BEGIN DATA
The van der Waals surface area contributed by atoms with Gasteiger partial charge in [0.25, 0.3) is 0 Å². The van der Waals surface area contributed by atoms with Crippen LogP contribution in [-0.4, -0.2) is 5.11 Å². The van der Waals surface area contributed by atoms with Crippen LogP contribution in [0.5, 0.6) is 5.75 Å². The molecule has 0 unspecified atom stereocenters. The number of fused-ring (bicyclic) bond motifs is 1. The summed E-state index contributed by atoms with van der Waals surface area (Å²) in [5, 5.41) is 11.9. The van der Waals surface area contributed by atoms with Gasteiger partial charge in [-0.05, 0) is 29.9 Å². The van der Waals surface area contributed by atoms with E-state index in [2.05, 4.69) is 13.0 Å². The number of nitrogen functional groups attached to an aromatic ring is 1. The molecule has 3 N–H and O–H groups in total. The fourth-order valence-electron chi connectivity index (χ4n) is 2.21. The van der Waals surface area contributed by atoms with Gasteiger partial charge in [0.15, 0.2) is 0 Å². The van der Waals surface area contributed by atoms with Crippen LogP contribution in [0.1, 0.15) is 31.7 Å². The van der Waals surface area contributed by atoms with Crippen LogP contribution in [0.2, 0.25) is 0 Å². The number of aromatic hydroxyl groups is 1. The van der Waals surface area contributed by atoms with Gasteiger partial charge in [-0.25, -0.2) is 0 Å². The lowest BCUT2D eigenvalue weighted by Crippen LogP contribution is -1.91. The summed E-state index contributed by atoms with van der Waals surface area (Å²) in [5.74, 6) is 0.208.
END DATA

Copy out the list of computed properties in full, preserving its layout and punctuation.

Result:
The van der Waals surface area contributed by atoms with Gasteiger partial charge in [0.25, 0.3) is 0 Å². The van der Waals surface area contributed by atoms with Crippen LogP contribution in [-0.4, -0.2) is 5.11 Å². The van der Waals surface area contributed by atoms with Crippen LogP contribution in [0.5, 0.6) is 5.75 Å². The molecule has 0 unspecified atom stereocenters. The number of fused-ring (bicyclic) bond motifs is 1. The summed E-state index contributed by atoms with van der Waals surface area (Å²) in [5, 5.41) is 11.9. The van der Waals surface area contributed by atoms with Gasteiger partial charge in [-0.05, 0) is 29.9 Å². The van der Waals surface area contributed by atoms with E-state index in [2.05, 4.69) is 13.0 Å². The number of nitrogen functional groups attached to an aromatic ring is 1. The molecule has 3 N–H and O–H groups in total. The fourth-order valence-electron chi connectivity index (χ4n) is 2.21. The van der Waals surface area contributed by atoms with Gasteiger partial charge in [0.15, 0.2) is 0 Å². The van der Waals surface area contributed by atoms with Crippen LogP contribution in [0.1, 0.15) is 31.7 Å². The van der Waals surface area contributed by atoms with Crippen LogP contribution in [0.2, 0.25) is 0 Å². The number of aromatic hydroxyl groups is 1. The van der Waals surface area contributed by atoms with Gasteiger partial charge in [-0.25, -0.2) is 0 Å². The lowest BCUT2D eigenvalue weighted by Crippen LogP contribution is -1.91. The summed E-state index contributed by atoms with van der Waals surface area (Å²) in [5.74, 6) is 0.208.